All dollar projections presented in this report are in 2010 constant dollars.
The author of this report is Andrew McWilliams. Mr. McWilliams, a partner in the Boston-based international technology and marketing consulting firm of 43rd Parallel LLC, is the author of several other BCC Research studies relating to healthcare automation, including the previous edition of this report (HLC048B Healthcare Information Technology); HLC016D Microelectronic Medical Implants: Products, Technologies & Opportunities, HLC036C Medical Robotics and Computer-Assisted Surgery, HLC051F The Market for Minimally Invasive Medical Devices, HLC038C Patient Monitoring, HLC054B Home Medical Equipment: Technologies and Global Markets, and HLC014D Telemedicine: Opportunities for Medical and Electronic Providers.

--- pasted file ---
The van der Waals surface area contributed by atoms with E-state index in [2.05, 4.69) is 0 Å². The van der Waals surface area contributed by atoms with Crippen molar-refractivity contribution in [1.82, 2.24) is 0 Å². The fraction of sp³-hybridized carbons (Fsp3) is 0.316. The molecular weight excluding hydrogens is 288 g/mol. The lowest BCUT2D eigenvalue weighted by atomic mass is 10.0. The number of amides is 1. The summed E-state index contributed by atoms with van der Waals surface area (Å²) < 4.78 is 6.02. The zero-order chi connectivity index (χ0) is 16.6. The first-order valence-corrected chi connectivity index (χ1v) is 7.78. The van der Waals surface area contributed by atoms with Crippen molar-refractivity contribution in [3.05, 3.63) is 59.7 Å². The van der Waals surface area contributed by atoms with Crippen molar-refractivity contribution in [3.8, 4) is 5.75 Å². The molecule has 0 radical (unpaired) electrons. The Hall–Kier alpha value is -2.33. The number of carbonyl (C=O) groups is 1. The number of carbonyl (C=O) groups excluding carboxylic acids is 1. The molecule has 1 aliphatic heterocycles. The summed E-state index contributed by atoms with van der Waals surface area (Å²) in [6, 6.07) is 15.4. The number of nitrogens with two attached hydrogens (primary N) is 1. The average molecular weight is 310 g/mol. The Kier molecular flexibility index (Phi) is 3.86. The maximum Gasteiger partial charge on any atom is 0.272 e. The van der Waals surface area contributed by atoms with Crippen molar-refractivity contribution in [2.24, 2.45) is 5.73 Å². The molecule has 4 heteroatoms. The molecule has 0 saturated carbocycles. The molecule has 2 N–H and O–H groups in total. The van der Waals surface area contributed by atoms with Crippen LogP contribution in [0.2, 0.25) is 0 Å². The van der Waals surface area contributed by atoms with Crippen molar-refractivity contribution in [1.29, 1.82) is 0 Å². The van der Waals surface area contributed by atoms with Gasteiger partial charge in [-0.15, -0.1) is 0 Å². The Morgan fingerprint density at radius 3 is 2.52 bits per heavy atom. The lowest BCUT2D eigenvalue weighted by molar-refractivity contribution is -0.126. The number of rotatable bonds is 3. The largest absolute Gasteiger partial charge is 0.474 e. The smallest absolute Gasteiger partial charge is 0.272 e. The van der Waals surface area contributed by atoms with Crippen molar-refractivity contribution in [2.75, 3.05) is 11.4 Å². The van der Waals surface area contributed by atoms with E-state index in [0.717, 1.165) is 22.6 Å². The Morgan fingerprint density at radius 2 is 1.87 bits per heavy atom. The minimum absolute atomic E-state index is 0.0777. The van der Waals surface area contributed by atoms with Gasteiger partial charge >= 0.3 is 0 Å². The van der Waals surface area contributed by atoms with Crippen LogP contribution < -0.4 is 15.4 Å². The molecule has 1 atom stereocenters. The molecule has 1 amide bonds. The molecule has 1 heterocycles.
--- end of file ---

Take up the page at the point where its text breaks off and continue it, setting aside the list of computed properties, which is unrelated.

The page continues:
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The information developed in this report is intended to be as reliable as possible at the time of publication and of a professional nature. This information does not constitute managerial, legal, or accounting advice; nor should it serve as a corporate policy guide, laboratory manual, or an endorsement of any product, as much of the information is speculative in nature. The author assumes no responsibility for any loss or damage that might result from reliance on the reported information or from its use.